Jon Coles: I want to emphasise that it is up to 20 days, and it will be differentiated according to the performance of the school. The National Challenge advisers, who are working with the lowest-performing schools, are effectively SIPs who are taking on this new role now in the system, and are doing 20 days. But we would expect the number of schools that are not in the lowest-performing category, where the SIP does 20 days, to be quite limited. So it will be differentiated, and the highest-performing schools will get less SIP time than the lowest-performing one. That was the first point. The second point is that National Challenge advisers are doing this anyway. We do have a good proportion of head teachers doing that role for the National Challenge, either current head teachers or very recently retired heads. I absolutely agree that it remains important that we get a good proportion of heads or people with very recent headship experience doing the job. The experience of the National Challenge is that there is still a pool of people with that experience who will do it.

  Chairman: Annette, I will call you again in a second. The Minister has got to go. Two quick questions for the Minister.

  Mr Coaker: I have a debate at 11 in Westminster Hall.

  Q457 Mr Chaytor: If every school is going to have a SIP, are you confident that the pool of potential SIPs is there, particularly given the new accreditation and training procedures?

  Mr Coaker: There are more people wanting to do it at the moment than there are places available. I think the issue then is quality and ensuring that we have the right people doing it. That is something that we are going to work closely on with the national college.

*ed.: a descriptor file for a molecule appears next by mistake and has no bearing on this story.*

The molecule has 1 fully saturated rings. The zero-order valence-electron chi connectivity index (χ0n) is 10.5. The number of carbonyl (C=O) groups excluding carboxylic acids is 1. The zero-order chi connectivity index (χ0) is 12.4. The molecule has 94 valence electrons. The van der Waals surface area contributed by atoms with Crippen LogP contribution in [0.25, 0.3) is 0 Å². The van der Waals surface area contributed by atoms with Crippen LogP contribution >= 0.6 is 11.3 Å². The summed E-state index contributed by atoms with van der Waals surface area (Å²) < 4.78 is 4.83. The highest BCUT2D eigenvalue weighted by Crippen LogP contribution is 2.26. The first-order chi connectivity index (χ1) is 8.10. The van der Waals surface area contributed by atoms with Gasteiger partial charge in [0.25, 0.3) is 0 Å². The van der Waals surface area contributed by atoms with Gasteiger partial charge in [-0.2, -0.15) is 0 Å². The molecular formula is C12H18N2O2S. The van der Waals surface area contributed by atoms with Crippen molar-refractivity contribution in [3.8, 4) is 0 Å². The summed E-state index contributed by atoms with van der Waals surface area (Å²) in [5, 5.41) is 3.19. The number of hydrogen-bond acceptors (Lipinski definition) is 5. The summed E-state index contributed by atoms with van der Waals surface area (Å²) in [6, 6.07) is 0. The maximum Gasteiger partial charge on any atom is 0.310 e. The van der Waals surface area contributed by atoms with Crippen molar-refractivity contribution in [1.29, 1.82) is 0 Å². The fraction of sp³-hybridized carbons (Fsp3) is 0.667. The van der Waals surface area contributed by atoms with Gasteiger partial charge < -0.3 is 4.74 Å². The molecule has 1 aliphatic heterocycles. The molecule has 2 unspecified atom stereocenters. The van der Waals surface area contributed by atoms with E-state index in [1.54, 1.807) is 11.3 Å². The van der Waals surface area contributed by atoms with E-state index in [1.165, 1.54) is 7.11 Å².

Q458 Mr Chaytor: You still have fewer head teachers working as SIPs than originally envisaged?

  Mr Coaker: That is the case, but going back to Derek's point, I think good head teachers sharing their practice is something that we want to encourage, and we need to look at ways to increase that number.

  Q459 Mr Chaytor: It is the same question about governors. In the White Paper, there is great emphasis on recruiting more governors and providing better training for them, to deal with the problem that many schools are struggling to recruit governors. Surely, if the burden on governors through extra training and more responsibilities has increased, that is less likely to encourage people to want to take up the role.

  Mr Coaker: I accept the point to an extent, but I think it is also about ensuring that governors—this is obviously a matter for local recruitment, which is difficult—feel that they are valued, that it is worth while, and that they are making a very real contribution. I read what the National Governors Association said to the Committee Chairman about how governors sometimes feel as though they are tagged on as an afterthought. I think the role of governors is absolutely crucial in schools. Certainly, while I am in this post, I will seek to encourage them, speak about them and praise them, and in that sense, try to change the environment in which people decide whether or not to become a governor.